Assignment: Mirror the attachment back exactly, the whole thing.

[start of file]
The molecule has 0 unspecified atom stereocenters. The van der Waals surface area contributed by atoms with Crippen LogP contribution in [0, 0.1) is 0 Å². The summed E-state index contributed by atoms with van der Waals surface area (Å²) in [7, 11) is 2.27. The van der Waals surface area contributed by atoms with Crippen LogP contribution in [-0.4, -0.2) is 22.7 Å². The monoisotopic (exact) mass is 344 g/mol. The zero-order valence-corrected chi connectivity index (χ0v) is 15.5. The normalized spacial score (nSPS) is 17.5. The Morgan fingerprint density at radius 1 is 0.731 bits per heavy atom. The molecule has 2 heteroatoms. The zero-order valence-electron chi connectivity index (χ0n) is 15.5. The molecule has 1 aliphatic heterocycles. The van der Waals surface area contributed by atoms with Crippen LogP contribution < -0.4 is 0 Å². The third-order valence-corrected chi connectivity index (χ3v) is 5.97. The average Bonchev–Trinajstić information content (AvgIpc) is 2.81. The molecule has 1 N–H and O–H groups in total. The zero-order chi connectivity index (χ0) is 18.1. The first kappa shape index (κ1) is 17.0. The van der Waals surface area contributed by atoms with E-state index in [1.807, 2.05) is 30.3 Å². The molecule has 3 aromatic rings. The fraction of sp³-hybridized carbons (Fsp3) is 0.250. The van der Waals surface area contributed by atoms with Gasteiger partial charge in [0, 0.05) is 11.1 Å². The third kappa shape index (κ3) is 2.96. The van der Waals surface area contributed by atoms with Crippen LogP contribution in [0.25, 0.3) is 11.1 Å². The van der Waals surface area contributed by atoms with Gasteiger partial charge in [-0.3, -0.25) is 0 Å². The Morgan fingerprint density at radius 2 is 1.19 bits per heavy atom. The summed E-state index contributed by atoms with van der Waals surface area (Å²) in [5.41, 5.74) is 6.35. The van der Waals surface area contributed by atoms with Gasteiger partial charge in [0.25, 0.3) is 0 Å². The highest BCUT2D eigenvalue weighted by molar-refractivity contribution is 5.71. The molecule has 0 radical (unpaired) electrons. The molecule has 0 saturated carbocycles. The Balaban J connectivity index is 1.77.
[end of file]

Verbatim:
The molecule has 0 unspecified atom stereocenters. The van der Waals surface area contributed by atoms with Crippen LogP contribution in [0, 0.1) is 0 Å². The summed E-state index contributed by atoms with van der Waals surface area (Å²) in [7, 11) is 2.27. The van der Waals surface area contributed by atoms with Crippen LogP contribution in [-0.4, -0.2) is 22.7 Å². The monoisotopic (exact) mass is 344 g/mol. The zero-order valence-corrected chi connectivity index (χ0v) is 15.5. The normalized spacial score (nSPS) is 17.5. The Morgan fingerprint density at radius 1 is 0.731 bits per heavy atom. The molecule has 2 heteroatoms. The zero-order valence-electron chi connectivity index (χ0n) is 15.5. The molecule has 1 aliphatic heterocycles. The van der Waals surface area contributed by atoms with Crippen LogP contribution < -0.4 is 0 Å². The third-order valence-corrected chi connectivity index (χ3v) is 5.97. The average Bonchev–Trinajstić information content (AvgIpc) is 2.81. The molecule has 1 N–H and O–H groups in total. The zero-order chi connectivity index (χ0) is 18.1. The first kappa shape index (κ1) is 17.0. The van der Waals surface area contributed by atoms with E-state index in [1.807, 2.05) is 30.3 Å². The molecule has 3 aromatic rings. The fraction of sp³-hybridized carbons (Fsp3) is 0.250. The van der Waals surface area contributed by atoms with Gasteiger partial charge in [0, 0.05) is 11.1 Å². The third kappa shape index (κ3) is 2.96. The van der Waals surface area contributed by atoms with Crippen LogP contribution in [0.25, 0.3) is 11.1 Å². The van der Waals surface area contributed by atoms with Gasteiger partial charge in [-0.3, -0.25) is 0 Å². The Morgan fingerprint density at radius 2 is 1.19 bits per heavy atom. The summed E-state index contributed by atoms with van der Waals surface area (Å²) in [5.41, 5.74) is 6.35. The van der Waals surface area contributed by atoms with Gasteiger partial charge in [0.25, 0.3) is 0 Å². The highest BCUT2D eigenvalue weighted by molar-refractivity contribution is 5.71. The molecule has 0 radical (unpaired) electrons. The molecule has 0 saturated carbocycles. The Balaban J connectivity index is 1.77.